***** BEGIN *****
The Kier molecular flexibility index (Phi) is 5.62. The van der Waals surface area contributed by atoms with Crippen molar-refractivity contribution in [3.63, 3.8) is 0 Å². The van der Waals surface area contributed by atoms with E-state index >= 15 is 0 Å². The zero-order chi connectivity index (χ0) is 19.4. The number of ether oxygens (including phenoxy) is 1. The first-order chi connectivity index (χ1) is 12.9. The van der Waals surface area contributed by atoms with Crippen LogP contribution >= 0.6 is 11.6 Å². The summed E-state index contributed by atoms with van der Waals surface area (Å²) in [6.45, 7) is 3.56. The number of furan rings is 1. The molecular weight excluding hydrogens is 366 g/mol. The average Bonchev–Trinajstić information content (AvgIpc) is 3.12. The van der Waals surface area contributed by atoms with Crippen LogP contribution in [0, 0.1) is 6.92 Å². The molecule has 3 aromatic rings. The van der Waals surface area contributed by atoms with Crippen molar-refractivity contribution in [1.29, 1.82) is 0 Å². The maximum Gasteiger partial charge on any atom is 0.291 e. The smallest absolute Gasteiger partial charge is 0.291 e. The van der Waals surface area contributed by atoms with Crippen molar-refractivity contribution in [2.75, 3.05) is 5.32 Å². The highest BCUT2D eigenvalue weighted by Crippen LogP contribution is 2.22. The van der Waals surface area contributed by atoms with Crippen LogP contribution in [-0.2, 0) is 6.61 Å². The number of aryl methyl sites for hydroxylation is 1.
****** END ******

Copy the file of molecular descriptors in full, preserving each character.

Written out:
The Kier molecular flexibility index (Phi) is 5.62. The van der Waals surface area contributed by atoms with Crippen molar-refractivity contribution in [3.63, 3.8) is 0 Å². The van der Waals surface area contributed by atoms with E-state index >= 15 is 0 Å². The zero-order chi connectivity index (χ0) is 19.4. The number of ether oxygens (including phenoxy) is 1. The first-order chi connectivity index (χ1) is 12.9. The van der Waals surface area contributed by atoms with Crippen LogP contribution >= 0.6 is 11.6 Å². The summed E-state index contributed by atoms with van der Waals surface area (Å²) in [6.45, 7) is 3.56. The number of furan rings is 1. The molecular weight excluding hydrogens is 366 g/mol. The average Bonchev–Trinajstić information content (AvgIpc) is 3.12. The van der Waals surface area contributed by atoms with Crippen LogP contribution in [0, 0.1) is 6.92 Å². The molecule has 3 aromatic rings. The van der Waals surface area contributed by atoms with Crippen molar-refractivity contribution in [1.29, 1.82) is 0 Å². The maximum Gasteiger partial charge on any atom is 0.291 e. The smallest absolute Gasteiger partial charge is 0.291 e. The van der Waals surface area contributed by atoms with Crippen molar-refractivity contribution in [2.75, 3.05) is 5.32 Å². The highest BCUT2D eigenvalue weighted by Crippen LogP contribution is 2.22. The van der Waals surface area contributed by atoms with Crippen LogP contribution in [-0.2, 0) is 6.61 Å². The number of aryl methyl sites for hydroxylation is 1.